This is something that is extremely evident in the Filipino Culture. They are among one of the most hospitable and caring people you will ever meet yet confident and strong because it’s what we pride ourselves on.

Which is why I was fascinated and very pleased to learn of Gay Lea’s newest campaign focusing on their story. That their values and pride stand firmly behind their products. 


Our story began in 1958, when a group of Ontario farmers came together with a common vision — to create a dairy co-operative. And with that, Gay Lea Foods was born. The farmers believed they could build a better future for themselves and their communities by supporting one another, by working collaboratively and living according to their co-operative principles. While it’s true we’ve grown along the way, embracing innovative new products, and responding to evolving tastes, we haven’t really changed. After all, our values are born on the farm.

Today, we remain a dairy owned by dairy farmers, and they are at the very root of our organization. We embrace and act with co-operative-inspired values – they inform everything we do. From farmers to production facilities to distribution, every member, employee and partner shares a keen understanding that there is no shortcut to quality. It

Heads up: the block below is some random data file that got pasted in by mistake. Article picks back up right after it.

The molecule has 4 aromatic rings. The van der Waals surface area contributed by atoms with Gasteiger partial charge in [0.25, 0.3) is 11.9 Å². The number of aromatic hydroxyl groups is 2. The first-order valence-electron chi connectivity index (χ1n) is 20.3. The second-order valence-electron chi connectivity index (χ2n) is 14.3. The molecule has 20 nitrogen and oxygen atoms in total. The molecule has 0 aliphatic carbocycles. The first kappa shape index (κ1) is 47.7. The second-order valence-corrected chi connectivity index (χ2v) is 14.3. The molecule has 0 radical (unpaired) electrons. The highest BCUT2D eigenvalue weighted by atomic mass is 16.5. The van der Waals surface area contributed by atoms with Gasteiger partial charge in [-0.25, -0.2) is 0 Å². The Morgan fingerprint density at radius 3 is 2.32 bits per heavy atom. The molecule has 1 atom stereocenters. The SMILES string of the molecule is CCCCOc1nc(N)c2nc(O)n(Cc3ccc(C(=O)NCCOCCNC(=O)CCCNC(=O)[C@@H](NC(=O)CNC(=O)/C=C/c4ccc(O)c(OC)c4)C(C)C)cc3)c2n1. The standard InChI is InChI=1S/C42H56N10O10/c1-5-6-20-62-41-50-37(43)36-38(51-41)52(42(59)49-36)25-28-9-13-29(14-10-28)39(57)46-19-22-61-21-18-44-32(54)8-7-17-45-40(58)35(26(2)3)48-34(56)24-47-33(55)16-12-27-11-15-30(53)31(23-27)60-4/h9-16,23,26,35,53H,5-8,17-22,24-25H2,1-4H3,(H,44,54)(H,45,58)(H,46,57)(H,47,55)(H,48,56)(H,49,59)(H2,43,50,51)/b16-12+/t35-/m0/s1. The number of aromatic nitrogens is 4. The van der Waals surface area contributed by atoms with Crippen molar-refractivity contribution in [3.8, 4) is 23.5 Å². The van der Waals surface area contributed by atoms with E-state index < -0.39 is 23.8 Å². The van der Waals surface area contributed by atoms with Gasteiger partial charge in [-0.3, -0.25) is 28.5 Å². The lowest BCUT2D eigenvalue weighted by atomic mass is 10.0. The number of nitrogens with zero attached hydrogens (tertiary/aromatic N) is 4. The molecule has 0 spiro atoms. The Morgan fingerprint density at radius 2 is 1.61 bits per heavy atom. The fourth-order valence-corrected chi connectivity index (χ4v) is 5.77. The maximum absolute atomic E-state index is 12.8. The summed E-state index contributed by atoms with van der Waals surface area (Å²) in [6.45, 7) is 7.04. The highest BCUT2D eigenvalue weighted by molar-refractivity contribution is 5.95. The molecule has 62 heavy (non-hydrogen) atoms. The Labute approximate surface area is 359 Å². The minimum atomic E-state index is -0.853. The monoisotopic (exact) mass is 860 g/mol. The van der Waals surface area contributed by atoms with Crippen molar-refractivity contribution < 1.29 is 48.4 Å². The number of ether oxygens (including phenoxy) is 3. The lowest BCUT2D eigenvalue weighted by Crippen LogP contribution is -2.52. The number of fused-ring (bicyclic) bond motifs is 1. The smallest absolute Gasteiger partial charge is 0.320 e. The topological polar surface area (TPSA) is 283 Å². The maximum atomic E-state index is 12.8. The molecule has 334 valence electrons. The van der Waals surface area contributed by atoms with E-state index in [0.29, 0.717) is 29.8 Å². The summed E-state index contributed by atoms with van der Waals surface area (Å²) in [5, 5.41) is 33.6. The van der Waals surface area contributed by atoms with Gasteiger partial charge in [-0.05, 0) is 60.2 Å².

takes commitment, passion and collaboration.

Those are the things we’re made of, and we believe it’s time we share our story. We’re not only proud of what makes us different, but we know that today’s consumer, more than ever, wants real products they can trust. Our values and our products, just like the milk and our
farmers, are born on the farm.

I wanted to share one of the desserts that my mom usually serves during special occasions and also when we request it because it’s just so comforting.